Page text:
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Bago residents come up with solutions to address water woes

Residents of Bago City have come up with solutions to stop the joint venture agreement between the Bago City Water District (BACIWAD) and PrimeWater Infrastructure Inc., which is owned by the Villar family.

In a position paper issued Tuesday, April 6, by the Alliance of Concerned Christians (ACC) of Bago City, an ecumenical and multi-sectoral alliance, that was signed by its chairman, Carlo Guevarra, the group laid down their recommendations to address the locality’s water problems, as they strongly oppose the privatization of the local utility firm.

The group said that the Local Water Utilities of Bago must have its up-to-date short-term and long-term plan for the improvement of its facilities and improvement of its services.

They also said that BACIWAD must step up its efficiency in the collection of accounts receivable and disallowances. “The financial inefficiency has greatly affected and impacted the overall negative performance and service of our local water utility,” they added.

They also suggested the need for the additional establishment of wells to address the water shortage.

“These can be realized and financed by utilizing BACIWAD’s financial resources, demand to its members and personnel all the accounts receivables, improve its collection, take legal action if necessary to demand payments, and lastly, resolve to other means that would not surely compromise the total future and interests of our people and our local utilities to the hands of a private institution,” they stressed.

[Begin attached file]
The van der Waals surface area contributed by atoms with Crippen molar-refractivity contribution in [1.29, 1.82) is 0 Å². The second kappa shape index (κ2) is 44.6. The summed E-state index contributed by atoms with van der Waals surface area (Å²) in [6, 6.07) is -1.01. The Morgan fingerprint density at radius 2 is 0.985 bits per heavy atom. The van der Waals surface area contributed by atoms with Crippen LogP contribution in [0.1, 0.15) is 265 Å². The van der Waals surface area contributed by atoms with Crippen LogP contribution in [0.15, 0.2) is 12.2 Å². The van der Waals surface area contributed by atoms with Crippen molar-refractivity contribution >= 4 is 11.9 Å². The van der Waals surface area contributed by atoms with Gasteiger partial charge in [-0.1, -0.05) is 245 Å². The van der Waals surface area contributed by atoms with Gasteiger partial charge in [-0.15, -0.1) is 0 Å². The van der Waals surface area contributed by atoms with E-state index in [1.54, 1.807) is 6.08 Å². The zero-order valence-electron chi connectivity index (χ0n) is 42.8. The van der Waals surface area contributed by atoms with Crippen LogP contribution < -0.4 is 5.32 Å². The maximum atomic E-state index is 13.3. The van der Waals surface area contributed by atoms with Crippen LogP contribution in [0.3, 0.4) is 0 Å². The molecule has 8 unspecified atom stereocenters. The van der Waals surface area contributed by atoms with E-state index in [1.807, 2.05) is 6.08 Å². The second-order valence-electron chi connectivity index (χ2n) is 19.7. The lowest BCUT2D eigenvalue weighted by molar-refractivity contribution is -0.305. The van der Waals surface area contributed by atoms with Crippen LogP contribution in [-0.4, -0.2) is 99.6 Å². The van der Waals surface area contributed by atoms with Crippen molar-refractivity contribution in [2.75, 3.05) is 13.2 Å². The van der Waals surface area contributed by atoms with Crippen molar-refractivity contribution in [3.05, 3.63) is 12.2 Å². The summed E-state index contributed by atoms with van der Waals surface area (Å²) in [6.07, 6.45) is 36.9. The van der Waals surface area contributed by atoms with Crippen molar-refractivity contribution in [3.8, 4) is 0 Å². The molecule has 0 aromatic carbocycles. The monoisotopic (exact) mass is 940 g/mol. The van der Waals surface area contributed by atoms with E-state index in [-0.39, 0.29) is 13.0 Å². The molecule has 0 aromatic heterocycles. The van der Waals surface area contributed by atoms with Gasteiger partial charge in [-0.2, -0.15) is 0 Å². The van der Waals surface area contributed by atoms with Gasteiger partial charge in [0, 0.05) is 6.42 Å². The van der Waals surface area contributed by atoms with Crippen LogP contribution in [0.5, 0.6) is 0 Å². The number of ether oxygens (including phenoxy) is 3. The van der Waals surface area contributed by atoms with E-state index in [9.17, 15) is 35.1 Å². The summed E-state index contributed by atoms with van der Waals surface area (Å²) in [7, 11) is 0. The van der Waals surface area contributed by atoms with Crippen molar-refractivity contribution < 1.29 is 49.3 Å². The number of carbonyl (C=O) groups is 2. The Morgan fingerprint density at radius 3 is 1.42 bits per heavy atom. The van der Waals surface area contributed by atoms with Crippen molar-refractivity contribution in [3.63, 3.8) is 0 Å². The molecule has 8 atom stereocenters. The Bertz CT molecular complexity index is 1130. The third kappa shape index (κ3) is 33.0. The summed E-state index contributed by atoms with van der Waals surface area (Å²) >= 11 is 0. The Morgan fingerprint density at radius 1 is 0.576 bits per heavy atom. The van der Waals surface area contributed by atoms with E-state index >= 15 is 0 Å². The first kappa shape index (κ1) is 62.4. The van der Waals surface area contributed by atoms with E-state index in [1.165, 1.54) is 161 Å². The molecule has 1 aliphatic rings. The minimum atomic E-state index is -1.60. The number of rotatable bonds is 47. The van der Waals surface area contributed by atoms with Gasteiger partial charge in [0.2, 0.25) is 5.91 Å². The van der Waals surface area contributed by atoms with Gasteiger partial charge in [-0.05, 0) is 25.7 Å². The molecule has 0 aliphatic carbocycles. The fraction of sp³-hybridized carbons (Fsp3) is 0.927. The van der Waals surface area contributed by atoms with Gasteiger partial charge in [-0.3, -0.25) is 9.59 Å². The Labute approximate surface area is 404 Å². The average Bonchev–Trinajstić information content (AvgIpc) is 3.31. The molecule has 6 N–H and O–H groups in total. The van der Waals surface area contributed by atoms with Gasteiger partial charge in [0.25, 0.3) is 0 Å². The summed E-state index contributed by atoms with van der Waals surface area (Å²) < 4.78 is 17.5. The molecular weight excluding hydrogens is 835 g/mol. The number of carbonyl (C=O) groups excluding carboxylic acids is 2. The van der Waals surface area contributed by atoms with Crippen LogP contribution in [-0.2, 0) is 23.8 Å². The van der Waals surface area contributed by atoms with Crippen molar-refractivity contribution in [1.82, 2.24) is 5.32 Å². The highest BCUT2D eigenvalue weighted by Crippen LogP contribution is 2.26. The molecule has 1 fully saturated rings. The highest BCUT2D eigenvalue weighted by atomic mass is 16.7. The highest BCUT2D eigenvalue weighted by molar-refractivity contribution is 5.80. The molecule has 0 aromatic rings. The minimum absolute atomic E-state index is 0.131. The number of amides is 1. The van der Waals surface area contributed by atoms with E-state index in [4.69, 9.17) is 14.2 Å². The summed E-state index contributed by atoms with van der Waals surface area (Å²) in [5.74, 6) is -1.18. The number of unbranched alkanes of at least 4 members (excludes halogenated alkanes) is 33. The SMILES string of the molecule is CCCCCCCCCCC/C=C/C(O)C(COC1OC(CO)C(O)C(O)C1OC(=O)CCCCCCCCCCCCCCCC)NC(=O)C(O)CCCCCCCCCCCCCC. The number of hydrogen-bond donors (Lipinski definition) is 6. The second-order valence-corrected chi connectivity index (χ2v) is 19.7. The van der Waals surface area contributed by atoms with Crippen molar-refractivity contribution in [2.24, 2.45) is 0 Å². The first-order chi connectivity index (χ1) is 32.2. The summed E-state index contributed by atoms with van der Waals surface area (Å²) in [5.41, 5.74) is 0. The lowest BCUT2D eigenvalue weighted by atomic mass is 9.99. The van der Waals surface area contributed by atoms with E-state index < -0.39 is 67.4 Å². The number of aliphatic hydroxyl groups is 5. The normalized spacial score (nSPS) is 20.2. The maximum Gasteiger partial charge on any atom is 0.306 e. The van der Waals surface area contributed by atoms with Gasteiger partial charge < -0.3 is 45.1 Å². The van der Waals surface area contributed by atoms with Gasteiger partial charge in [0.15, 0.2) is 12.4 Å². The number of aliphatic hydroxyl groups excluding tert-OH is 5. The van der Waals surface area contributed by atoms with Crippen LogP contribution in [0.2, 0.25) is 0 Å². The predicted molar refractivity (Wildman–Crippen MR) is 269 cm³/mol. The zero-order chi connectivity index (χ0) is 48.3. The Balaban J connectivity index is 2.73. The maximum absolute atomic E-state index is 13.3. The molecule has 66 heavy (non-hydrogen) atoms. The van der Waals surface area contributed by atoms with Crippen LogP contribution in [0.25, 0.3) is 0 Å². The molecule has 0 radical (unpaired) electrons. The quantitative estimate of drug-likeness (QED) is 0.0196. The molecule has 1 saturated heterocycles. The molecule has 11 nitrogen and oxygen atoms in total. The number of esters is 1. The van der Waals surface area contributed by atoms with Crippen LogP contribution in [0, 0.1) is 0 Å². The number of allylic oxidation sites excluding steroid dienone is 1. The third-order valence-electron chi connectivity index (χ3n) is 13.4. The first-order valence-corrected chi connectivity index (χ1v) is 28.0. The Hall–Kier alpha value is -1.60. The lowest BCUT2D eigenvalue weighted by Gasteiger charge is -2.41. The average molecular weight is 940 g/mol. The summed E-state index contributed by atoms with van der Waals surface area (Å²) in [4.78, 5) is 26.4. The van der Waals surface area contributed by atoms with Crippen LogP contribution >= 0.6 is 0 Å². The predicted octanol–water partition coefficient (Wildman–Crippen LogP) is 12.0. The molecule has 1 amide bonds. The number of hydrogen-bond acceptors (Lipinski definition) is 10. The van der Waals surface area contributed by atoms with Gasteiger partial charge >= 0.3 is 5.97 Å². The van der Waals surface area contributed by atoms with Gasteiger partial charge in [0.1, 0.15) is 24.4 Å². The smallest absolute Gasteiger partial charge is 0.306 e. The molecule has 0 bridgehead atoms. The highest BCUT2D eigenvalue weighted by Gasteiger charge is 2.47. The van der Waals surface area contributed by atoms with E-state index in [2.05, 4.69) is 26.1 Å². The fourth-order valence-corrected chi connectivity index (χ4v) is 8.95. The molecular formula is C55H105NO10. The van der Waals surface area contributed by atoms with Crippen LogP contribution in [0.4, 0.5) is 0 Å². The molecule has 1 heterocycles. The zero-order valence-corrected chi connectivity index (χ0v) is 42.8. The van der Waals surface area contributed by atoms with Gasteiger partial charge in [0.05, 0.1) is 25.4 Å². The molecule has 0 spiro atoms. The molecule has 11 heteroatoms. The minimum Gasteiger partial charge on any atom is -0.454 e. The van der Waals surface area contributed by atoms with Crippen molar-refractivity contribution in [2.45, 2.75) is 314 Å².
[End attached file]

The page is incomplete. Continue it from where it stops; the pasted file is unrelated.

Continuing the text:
The group also said that the BACIWAD board and management must strictly adhere and must be committed to observe and implement the independent audit report.

They said they are in favor of a “justified, reasonable, and fair” water rate increase but it should be done through a proper procedure, consultation, and approval by the majority of the consumer-members.

They reiterated that the proposed agreement is designed to the complete advantage of PrimeWater and is disadvantageous to the Bago residents.

They also claimed that the negotiation for the joint venture agreement between the two parties was “done in absence of public knowledge and consultation, making it more suspicious and distrustful in the minds of consumer-members.”*

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